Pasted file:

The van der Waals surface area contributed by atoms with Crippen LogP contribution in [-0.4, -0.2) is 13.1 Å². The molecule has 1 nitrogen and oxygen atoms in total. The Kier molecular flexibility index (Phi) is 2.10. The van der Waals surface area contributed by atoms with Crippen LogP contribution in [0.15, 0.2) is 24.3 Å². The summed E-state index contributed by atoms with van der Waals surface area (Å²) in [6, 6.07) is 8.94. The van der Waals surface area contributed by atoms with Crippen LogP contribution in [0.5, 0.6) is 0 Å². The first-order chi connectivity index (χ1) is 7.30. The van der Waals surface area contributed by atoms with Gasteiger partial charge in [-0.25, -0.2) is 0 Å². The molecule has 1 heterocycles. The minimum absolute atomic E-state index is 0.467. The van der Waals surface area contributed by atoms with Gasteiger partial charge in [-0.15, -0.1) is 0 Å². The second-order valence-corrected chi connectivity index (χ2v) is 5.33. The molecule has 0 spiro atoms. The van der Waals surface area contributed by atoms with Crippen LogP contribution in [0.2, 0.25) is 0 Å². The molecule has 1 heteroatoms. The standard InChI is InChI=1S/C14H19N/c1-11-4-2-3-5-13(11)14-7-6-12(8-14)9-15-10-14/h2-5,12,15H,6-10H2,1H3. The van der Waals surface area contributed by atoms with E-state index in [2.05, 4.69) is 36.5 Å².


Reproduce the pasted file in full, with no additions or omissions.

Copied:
The van der Waals surface area contributed by atoms with Crippen LogP contribution in [-0.4, -0.2) is 13.1 Å². The molecule has 1 nitrogen and oxygen atoms in total. The Kier molecular flexibility index (Phi) is 2.10. The van der Waals surface area contributed by atoms with Crippen LogP contribution in [0.15, 0.2) is 24.3 Å². The summed E-state index contributed by atoms with van der Waals surface area (Å²) in [6, 6.07) is 8.94. The van der Waals surface area contributed by atoms with Crippen LogP contribution in [0.5, 0.6) is 0 Å². The first-order chi connectivity index (χ1) is 7.30. The van der Waals surface area contributed by atoms with Gasteiger partial charge in [-0.25, -0.2) is 0 Å². The molecule has 1 heterocycles. The minimum absolute atomic E-state index is 0.467. The van der Waals surface area contributed by atoms with Gasteiger partial charge in [-0.15, -0.1) is 0 Å². The second-order valence-corrected chi connectivity index (χ2v) is 5.33. The molecule has 0 spiro atoms. The van der Waals surface area contributed by atoms with Crippen LogP contribution in [0.2, 0.25) is 0 Å². The molecule has 1 heteroatoms. The standard InChI is InChI=1S/C14H19N/c1-11-4-2-3-5-13(11)14-7-6-12(8-14)9-15-10-14/h2-5,12,15H,6-10H2,1H3. The van der Waals surface area contributed by atoms with E-state index in [2.05, 4.69) is 36.5 Å².